Ayla was born to Tristan and Erin in 2004. The litter included her brothers, Renki and Ruedi, and sister Kailani. We kept all four pups, and they grew up to be beautiful wolves. Unfortunately, Ayla and Kailani were bratty adolescents who harassed Erin, until Erin lost all patience and chased the girls so ferociously that they ended up hanging out most of the time on the peninsula. Erin was eventually retired from the pack, allowing Ayla and Kailani more social freedom, but their younger brothers, Wolfgang and Wotan, began harassing Ayla.
Eventually Ayla was driven out of the pack. In 2009 her father, Tristan, and later the same year, her brother Renki were also driven out by Wolfgang and Wotan. We still remember Ayla’s excitement as we led Tristan past her enclosure the evening he was deposed by his nephews. Renki, Ayla, and Tristan formed a pack of their own known as the RAT Pack, with that name taken from the first initial of each wolf’s name. The three of them star in footage in our safety presentation which everyone watches prior to their first interaction with the wolves.
Some of Ayla’s personal quirks are immortalized in that video. In one clip we mention Ayla’s penchant for bouncing at people’s faces and, in the friendliest possible way, planting her nose right in someone’s eye socket. She also used to “bowl for humans.” Humans squatting or kneeling in her enclosure had to keep alert for a goofy Ayla zooming in high speed and low altitude circles. Those not properly balanced were liable to be poked in their middles and literally bowled over.
After Tristan’s death, Ayla and Renki continued to live together much of the time. They were separated on feeding days, since Renki’s insistence that all food belonged to him often led to a thin Ayla and a fat Renki. Between her brother and her active lifestyle, keeping Ayla well-fed was a challenge.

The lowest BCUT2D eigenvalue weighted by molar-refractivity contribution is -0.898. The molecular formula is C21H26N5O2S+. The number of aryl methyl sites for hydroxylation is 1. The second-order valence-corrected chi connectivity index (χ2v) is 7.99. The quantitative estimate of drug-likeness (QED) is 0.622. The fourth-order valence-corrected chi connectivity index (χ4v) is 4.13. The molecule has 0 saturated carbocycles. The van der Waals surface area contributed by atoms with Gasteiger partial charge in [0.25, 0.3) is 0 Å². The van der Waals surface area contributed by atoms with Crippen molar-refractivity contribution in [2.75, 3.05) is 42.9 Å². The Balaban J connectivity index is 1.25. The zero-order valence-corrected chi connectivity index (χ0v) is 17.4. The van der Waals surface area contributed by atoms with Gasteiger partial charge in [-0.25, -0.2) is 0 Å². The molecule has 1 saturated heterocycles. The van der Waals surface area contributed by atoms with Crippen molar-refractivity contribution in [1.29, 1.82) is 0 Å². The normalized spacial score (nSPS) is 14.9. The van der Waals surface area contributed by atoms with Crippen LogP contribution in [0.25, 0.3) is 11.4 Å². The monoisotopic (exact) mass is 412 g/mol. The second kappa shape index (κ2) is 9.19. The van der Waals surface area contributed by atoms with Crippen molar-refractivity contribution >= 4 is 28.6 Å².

Ayla was a frequent participant in wolf-bison demonstrations. She was a good hunter, and also tended to provide comic relief by turning herself green rolling in bison poo. Once, the History Channel came out to film wolves hunting bison for one of their programs. Ray Coppinger was also part of that program. The sun sank low while Ray and the History Channel people talked about what they wanted from the segment. The sun got lower. And lower. Finally, Ayla was sent out to do her thing. While Ayla wandered, our neighbor’s pit bull, Brandy, showed up on the other side the fence. Ayla and Brandy started fence fighting, running back and forth along the fence, teeth clacking as they snapped at each other. Monty tackled Ayla before she and Brandy could grab each other through the wire. Catastrophe was averted. Ray Coppinger was impressed to see Monty tackle an aggressively aroused wolf (a female no less – they play for keeps) and not get bitten.
Ayla unknowingly gained internet fame thanks to the Moon-Moon meme. According to the meme, Moon-Moon was a particularly stupid werewolf. Internet users would seek out pictures of wolves and dogs in ridiculous poses and caption them with jokes. Ayla, ever the goof, frequently had her photos used in the most unflattering ways.
We think she would have laughed if we could have explained the joke.